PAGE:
In the spirit of JR’s work – as a French street artist, he uses a camera to show the world its true face by pasting photos of faces on massive canvases – portraits of volunteers at TEDx Columbus, held at COSI, were digitally captured by seven Columbus-based photographers.  TED (Technology, Entertainment and Design) is a series of global conferences started by the Sapling Foundation to disseminate “ideas worth spreading.”

© Larry Hamill

TEDx events were created to further TED‘s mission, by offering local communities the opportunity to share dialogue in a setting similar to the larger conferences.

Images in Franklinton © Larry Hamill

Poster-sized portraits are displayed on community buildings in the Franklinton area and at COSI. Images at COSI will be in place for the next year.

© Larry Hamill

© Larry Hamill

© Larry Hamill

© Larry Hamill

More info can be found  @

Knowing Jack: A Lesson in Carnivorous Plants

Savage Gardens, an exhibit of real and imaged plants paired with a juried art exhibit and larger-than-life sculptures, opened this month at the Franklin Park Conservatory.  

An Appetite for Art

Our photographic image, Jack with Fangs, was selected for the art show, which serves up 11 pieces from Ohio artists. Franklin Park Conservatory began incorporating art into their exhibitions five years; a move executive director Bruce Harkey believes has lead to increased visitors. THINK CHIHULY!

Jack with Fangs by Larry Hamill

The sculptures, grown from resin and metal, allow viewers to see the plants from an insect’s perspective. Step inside a 10-foot-tall tropical pitcher plant, experience the lure of a nine-foot Venus flytrap or witness an eight-foot sundew as it comes to life through fiber optic illumination.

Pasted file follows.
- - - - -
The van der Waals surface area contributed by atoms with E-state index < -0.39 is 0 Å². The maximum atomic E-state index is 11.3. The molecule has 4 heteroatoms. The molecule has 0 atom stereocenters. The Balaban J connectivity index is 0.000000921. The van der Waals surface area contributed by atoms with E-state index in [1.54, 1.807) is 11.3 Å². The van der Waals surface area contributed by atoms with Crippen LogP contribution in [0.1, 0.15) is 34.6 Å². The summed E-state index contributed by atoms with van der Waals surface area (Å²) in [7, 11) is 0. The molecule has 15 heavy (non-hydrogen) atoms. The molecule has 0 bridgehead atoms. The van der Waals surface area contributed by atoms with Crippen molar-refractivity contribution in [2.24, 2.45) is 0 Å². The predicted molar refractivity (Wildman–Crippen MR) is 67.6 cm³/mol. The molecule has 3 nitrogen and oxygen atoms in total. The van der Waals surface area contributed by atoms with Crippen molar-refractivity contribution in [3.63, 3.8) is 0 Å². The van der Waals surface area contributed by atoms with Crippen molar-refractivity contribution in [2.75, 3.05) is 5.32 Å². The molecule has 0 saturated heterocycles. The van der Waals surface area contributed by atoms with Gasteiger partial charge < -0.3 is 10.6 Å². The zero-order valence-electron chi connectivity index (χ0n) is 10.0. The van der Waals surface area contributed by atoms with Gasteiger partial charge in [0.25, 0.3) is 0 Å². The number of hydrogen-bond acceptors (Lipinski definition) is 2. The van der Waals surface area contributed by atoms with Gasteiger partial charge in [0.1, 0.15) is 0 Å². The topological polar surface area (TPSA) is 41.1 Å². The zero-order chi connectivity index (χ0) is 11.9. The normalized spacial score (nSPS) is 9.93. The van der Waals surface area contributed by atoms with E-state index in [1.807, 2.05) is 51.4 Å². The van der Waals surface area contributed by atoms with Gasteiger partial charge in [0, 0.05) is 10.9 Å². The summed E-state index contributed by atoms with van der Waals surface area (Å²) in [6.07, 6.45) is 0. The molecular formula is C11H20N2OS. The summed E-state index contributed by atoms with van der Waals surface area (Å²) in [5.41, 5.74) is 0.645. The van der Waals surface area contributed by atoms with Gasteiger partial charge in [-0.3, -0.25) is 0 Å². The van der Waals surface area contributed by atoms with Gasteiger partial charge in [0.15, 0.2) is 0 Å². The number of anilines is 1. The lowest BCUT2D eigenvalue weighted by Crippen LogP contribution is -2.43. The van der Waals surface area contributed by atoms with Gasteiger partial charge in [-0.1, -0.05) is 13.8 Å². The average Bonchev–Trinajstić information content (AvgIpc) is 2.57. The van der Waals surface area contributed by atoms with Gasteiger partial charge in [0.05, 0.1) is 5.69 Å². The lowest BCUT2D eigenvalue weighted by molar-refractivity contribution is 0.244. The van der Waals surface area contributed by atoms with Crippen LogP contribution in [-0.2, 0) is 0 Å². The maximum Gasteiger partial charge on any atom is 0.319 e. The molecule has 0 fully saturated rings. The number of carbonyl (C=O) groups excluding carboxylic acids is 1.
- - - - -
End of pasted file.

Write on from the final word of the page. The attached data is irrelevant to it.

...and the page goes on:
Tork Sculpture

Gastronomy – The Art of Good Eating

The largest variety of carnivorous plants in the world is native to North America. Presently, the Conservatory is catering to more than 3,000 voracious carnivorous plants.

Living in mineral-deficient soils such as wetlands, bogs and sand, these plants are masters of culinary adaptation – luring, catching and digesting insects for nourishment.

A Vanishing Food Chain

In a recent Ohio Magazine article, Franklin Park Conservatory horticulturist Amanda Bettin said she hopes the exhibit will increase awareness about carnivorous plants – an extraordinary group of plants that is disappearing in the wild.

“In North America, 95 percent of native habitats have been destroyed – the need for conservation is great and educating the public on the importance of preserving our bogs and wetlands will be part of our educational message.”

Also on the menu in the Conservatory’s North Atrium Gallery is 12-minute video of a behind-the-scenes look at the planning and production of four sculptures created by Tork IndustrialARTifacts for the Savage Gardens exhibit.  A preview of the video can be seen on You Tube.

Visit the Conservatory at 1p.m. for a presentation about these ravenous plants, their origins and a feeding demonstration.

Franklin Park Conservatory, 1777 E. Broad St., Columbus, OH  614/645-8733.   Daily 10 a.m.–5 p.m., Wed. 10 a.m.–8 p.m.

Savage Gardens on view July 10 – Nov. 14.

Posted by Pamela J. Willits

Public Art: In the Eye of the Beholder

Leatherlips © Larry Hamill